There are some material blessings to give thanks for indeed. Though the power went off for a while yesterday afternoon it has been back on since and so lights, air conditioning and, of course, cell phone chargers have all been able to work.  We’ve kept our monitors on, tuned to a local TV station, allowing our guests to feel connected to what is happening outside of our instant island.  The staff and church volunteers who are here with us have absolutely been phenomenal.  And just now, we’ve learned that the staff at Berryhills, a local eatery, stayed up making 300 tamales which they somehow managed to get to us in the dark of night.  In turn, the city has promised to get us more food and bedding supplies, for it appears that more of our neighbors are on the way and that we are going to be here for some time to come.

In short, God has given us a lovely laboratory to live out the theme verse of our congregation in very tangible ways: “Seek the peace and prosperity of the city to which I have sent you… for in its peace you shall find your own.”  (Jeremiah 29.7)

So far our water-logged community is finding how to make it work. And under the high wooden rafters of our sanctuary… even with a few leaks… we have discovered again why the church really is the Ark of Salvation.






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A Word to the Windblown

(In light of the extreme weather conditions associated with Hurricane Harvey, the following devotional is being sent out to the members of Christ Church of Sugar Land, Texas, unable to gather together for corporate worship on August 27, but yet able to join in heart for all those affected by the storm and its aftermath.)

A little like those seven hapless travelers whose fabled “three hour tour” ended up turning into three years on “Gilligan’s Island,” the voyagers on this trip probably never saw it coming either. To be sure, when they left Caesarea and then Sidon, the winds had prevented them from taking the direct route over to Asia Minor (what we call Turkey today), and so they had been forced to pass on the leeward side of Cyprus, that is, the side that was downwind, which took several days longer than they had expected. And then from Cnidus down to the island of Crete, they had once again had to take the leeward side, causing in the words of Dr. Luke who was on that journey with Paul, “much time” to be lost, Acts 27.9. So much, in fact, that it was dangerous just to be out on the waters at all, much less try to cross the Aegean Sea.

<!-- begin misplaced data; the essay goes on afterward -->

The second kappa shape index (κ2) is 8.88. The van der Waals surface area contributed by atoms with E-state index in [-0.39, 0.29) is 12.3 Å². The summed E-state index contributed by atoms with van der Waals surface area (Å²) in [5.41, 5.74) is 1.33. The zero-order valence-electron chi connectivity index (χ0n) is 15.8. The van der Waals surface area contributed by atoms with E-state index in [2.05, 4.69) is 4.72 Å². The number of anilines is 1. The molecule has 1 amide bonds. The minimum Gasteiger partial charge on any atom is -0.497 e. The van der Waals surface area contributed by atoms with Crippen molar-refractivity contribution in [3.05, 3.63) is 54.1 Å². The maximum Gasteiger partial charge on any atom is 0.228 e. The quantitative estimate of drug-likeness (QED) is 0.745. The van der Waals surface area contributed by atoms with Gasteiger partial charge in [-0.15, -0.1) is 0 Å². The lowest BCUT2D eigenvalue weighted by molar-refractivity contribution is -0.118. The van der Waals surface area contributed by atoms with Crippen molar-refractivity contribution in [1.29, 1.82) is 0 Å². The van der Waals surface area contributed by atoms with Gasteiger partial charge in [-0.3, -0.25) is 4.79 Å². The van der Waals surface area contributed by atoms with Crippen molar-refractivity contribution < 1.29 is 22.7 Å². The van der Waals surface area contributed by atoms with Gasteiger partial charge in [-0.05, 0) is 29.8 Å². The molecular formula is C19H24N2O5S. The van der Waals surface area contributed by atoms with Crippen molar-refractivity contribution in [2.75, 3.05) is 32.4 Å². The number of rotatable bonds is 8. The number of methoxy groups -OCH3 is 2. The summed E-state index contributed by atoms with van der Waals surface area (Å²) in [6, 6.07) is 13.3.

For sailing after September 15 was doubtful and after November it was downright suicidal.   Only, as good old Luke the historian is quick to point out, since it was already after the Jewish Day of Atonement, that meant that it was at least October when they set out. So they probably knew that there was no way to make it all the way to Rome, but they reasoned that if they could only get to Phoenix, a little further to the west on the island of Crete from Fair Havens that it would at least be a much better place to spend the winter.

The little band thus set sail and when a gentle south wind began to blow, it might have seemed like, in spite of Paul’s prophecies of doom and gloom, that it was all going to work out. Until, that is, the kind of storm that they called simply a “Northeaster” hit them and, caught up in near hurricane force winds, that prison transport ship from Alexandria could do very little but simply be driven along by the wild gusts and gales. The storm was so intense, in fact, that those onboard were barely able to hoist up the lifeboat and secure it.